Apr 1, 2017

Migrant crisis in Niger

Mike Allen, author of AM

Adam Ferguson (@AFergusonPhoto) / The New York Times

Sobering narrative, arresting images, cool tech (a group photo that lets you hover to read an individual story) ... In Sunday's N.Y. Times, a special section on the migrant crisis in landlocked Niger, in the hump of Africa, "The Road to Nowhere," by Dionne Secrecy, West Africa bureau chief:

More than 130,000 people have amassed along this desert highway outside Diffa, Niger — National Route 1. They now call its barren, sandy shoulders home. All of them have been chased from their villages by Boko Haram, the Islamist militant group that kidnaps and kills indiscriminately in a campaign of violence that has lasted eight years. The New York Times spent weeks documenting the stories of people living along this road, interviewing more than 100 residents. ...

Fewer than half of the 137,000 children estimated to be living in the region are in school. ... Unicef has set up 27 small schools along the road. In one, students from Niger, whose national language is French, are being taught in English.

Go deeper

Robert O'Brien: "I don't think there's systemic racism" in law enforcement

White House national security adviser Robert O'Brien said on CNN's "State of the Union" that he doesn't believe there is "systemic racism" among law enforcement in the U.S., arguing that there's "a few bad apples" that are giving police a bad name.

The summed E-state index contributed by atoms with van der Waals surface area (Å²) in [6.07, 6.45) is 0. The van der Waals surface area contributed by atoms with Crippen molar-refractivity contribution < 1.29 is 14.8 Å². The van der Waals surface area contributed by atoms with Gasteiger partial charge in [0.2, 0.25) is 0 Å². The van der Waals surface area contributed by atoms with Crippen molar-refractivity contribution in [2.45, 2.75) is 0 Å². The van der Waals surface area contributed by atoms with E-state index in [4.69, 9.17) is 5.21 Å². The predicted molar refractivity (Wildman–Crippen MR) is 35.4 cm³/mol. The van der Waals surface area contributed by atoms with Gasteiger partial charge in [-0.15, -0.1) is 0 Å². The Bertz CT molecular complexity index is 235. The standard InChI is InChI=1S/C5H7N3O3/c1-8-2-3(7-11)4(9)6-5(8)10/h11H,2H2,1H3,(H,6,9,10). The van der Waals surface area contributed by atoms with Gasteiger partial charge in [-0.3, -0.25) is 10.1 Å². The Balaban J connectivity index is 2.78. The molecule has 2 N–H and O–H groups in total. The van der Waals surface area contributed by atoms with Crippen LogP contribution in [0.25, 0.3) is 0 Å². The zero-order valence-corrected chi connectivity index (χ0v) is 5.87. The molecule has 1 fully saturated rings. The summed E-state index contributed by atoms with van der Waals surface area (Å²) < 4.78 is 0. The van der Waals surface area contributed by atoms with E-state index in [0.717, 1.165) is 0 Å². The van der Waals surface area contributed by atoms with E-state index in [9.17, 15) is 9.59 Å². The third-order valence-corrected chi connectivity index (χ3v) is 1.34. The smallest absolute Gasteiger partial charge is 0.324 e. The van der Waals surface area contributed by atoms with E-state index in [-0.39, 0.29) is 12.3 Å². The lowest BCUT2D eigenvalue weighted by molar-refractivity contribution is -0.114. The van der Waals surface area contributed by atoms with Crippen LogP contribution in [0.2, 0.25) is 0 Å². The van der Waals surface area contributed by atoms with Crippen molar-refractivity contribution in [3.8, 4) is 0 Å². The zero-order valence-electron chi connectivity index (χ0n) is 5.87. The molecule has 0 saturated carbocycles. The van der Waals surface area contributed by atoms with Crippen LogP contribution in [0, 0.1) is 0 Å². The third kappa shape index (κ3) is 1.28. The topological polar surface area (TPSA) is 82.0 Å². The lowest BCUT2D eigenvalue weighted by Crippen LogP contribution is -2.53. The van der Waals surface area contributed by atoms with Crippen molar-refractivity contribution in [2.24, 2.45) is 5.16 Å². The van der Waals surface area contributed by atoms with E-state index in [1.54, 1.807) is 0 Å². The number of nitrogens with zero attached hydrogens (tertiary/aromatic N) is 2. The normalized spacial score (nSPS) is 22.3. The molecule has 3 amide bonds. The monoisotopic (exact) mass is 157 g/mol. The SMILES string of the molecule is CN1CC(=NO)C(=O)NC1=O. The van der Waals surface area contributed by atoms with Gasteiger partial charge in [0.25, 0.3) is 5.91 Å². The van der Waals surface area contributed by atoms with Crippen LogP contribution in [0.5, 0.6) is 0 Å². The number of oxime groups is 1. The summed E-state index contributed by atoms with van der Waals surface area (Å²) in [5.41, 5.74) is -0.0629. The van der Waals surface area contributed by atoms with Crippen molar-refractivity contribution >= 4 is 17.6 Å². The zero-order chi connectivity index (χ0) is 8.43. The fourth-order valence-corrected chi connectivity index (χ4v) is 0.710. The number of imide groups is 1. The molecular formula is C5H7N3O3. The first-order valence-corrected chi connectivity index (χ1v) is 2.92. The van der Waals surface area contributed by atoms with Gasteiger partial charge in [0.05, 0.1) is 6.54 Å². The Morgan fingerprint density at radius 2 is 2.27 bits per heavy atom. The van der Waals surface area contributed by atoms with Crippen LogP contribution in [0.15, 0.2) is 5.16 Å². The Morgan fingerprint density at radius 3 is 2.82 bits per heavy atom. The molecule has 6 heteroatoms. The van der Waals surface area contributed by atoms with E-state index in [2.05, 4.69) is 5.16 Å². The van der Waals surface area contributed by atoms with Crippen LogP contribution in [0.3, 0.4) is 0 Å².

Why it matters: The mass protests that have swept across the United States are not just a response to the death of George Floyd, but of the dozens of high-profile instances of unarmed black men dying at the hands of police officers over the years.

Atlanta mayor on Trump's riot response: "He speaks and he makes it worse"

Atlanta Mayor Keisha Lance Bottoms responded on CNN's "State of the Union" Sunday to President Trump's tweets and comments about the mass protests that have swept across the United States, urging him to "just stop talking."

What she's saying: "This is like Charlottesville all over again. He speaks and he makes it worse. There are times when you should just be quiet. And I wish that he would just be quiet."

Black Americans' competing crises

Illustration: Eniola Odetunde/Axios

For many black Americans, this moment feels like a crisis within a crisis within a crisis.

The big picture: It's not just George Floyd's killing by police. Or the deaths of EMT Breonna Taylor and jogger Ahmaud Arbery. Or the demeaning of birdwatcher Christian Cooper and journalist Omar Jimenez. Or the coronavirus pandemic's disproportionate harm to African Americans. It's that it's all happening at once.